Реферат: The Consequences of the Soviet-Afghan War
Essay: The Consequences of theSoviet-Afghan War.
“What did the Afghan war give us? Thousands of motherswho lost their sons, thousands of cripples, and thousands of torn-up lives”(qtd. in Tamarov 156). These are thewords of a veteran of the Soviet-Afghan war. The Soviet war was against aninternal Afghan problem – the Mujahideen, an Islamic Fundamentalist group thatwas trying to overtake the ruling Afghan government. Even after nine years ofintense fighting, the war left nothing but thousands of lost innocent lives,and an undefeated Mujahideen. The SovietUnion established diplomatic relations with the ruling Afghan government in theearly 1920’s, and sustained that relationship until the government crumbled. They provided both military and economic aid(Lester, par 23).
The Soviet Union had its own reasons for helping Afghanistan. Theirintention was to make Afghanistan the first Muslim state to become part of theSoviet Union. By doing so, they wouldshow the world the power of the Soviet Empire, because no non-Muslim empire hadever included a Muslim state. But theycouldn’t succeed; on the contrary they created haters of non-Muslim statescalled the Taliban, who teamed up with the Saudi terrorist Bin Laden. This team has destroyed many innocent lives.
In 1979, more than 50,000 soldiersfrom fifteen Republics of the Soviet Union entered Afghan territory. More than 20,000 of those soldiers diedduring the nine-year-long war (Lester, par 37). The Soviet Union, and especiallythe news media, blamed this failure entirely on its youthful soldiers.
Military service was mandatory. The boys, who averaged 18 or 19 years of age, had no choice but to servefor 2 to 3 years. Recruits for Afghanistan would receive 8-10 weeks of trainingbefore being sent to their units. This training, of course, didn’t cover allthe necessary preparation. They receivedsome basic information on how to operate weapons, but no information on how tofight effectively in the war situation they would face in Afghanistan.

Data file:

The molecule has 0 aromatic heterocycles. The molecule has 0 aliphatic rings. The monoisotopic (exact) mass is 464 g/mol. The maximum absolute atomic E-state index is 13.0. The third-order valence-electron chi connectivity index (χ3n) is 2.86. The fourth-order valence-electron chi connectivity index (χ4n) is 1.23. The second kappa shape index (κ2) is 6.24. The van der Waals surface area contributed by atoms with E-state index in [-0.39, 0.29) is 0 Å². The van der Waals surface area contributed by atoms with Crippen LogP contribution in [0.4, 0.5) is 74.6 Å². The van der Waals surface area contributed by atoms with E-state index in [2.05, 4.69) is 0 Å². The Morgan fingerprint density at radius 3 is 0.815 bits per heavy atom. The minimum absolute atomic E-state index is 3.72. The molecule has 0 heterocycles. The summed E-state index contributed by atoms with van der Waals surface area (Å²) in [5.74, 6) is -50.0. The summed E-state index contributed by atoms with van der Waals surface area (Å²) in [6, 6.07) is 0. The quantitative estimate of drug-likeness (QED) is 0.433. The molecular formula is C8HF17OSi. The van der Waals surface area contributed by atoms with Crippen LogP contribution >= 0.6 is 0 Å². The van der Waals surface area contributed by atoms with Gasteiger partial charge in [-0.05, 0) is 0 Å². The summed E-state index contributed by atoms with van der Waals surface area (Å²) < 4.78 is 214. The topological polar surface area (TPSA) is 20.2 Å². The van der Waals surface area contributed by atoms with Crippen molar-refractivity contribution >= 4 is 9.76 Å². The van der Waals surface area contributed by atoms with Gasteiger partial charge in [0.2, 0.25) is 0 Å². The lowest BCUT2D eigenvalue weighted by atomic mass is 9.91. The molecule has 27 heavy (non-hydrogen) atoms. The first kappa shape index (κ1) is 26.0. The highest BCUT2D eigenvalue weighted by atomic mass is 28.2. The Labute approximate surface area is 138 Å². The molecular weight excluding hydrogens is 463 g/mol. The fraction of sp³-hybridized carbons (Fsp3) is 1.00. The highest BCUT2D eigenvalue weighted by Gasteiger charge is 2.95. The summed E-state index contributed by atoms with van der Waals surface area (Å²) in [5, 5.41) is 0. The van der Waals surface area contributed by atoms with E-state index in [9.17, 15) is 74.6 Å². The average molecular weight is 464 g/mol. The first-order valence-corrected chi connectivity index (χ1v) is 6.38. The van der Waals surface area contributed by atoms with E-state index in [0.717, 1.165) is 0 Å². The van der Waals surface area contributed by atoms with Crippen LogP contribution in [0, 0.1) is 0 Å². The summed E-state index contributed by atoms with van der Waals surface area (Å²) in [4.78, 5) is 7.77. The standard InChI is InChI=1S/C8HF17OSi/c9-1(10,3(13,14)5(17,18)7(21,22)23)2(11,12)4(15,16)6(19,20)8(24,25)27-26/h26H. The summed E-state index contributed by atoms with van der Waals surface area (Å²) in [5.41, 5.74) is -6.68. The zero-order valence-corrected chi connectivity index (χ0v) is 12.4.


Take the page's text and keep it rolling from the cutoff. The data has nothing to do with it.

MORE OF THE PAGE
Did the Soviet government think about the ruined lives of the Afghanveterans? No. Instead it blamed them for the failure ofpolicies that were not their fault.
Coming back to normallife was very difficult for the Afghan veterans. After they came home theystarted organizing the sort of communities they’d become accustomed to duringtheir long stay in Afghanistan. This wastheir way of isolating themselves from ordinary people. In these communities they tried to do almosteverything they used to do in Afghanistan. Here they could do drugs, and talk about the war. But the governmentshut down the communities because of the illegal use of drugs. (Galeotti 41).
Oneof the veterans said, “We never came home. Our minds were always at war.” (qtd.in Galeotti 45). But the soldiers didcome home, and all soldiers came back differently. Some of them were oncrutches, some had no hands or legs, some had prematurely gray hair, and manyof them returned in zinc coffins. Many soldiers, who were injured during the war,were never able to find a job, because of their physical condition. Thus theyhad to rely entirely on relatives for the rest of their lives. These peoplehated the government for not assisting them financially, because when theyneeded help, the same government that had sent them to war turned away fromthem. Sick of their lives, and sick of being an extra burden to theirrelatives, many invalid veterans committed suicide.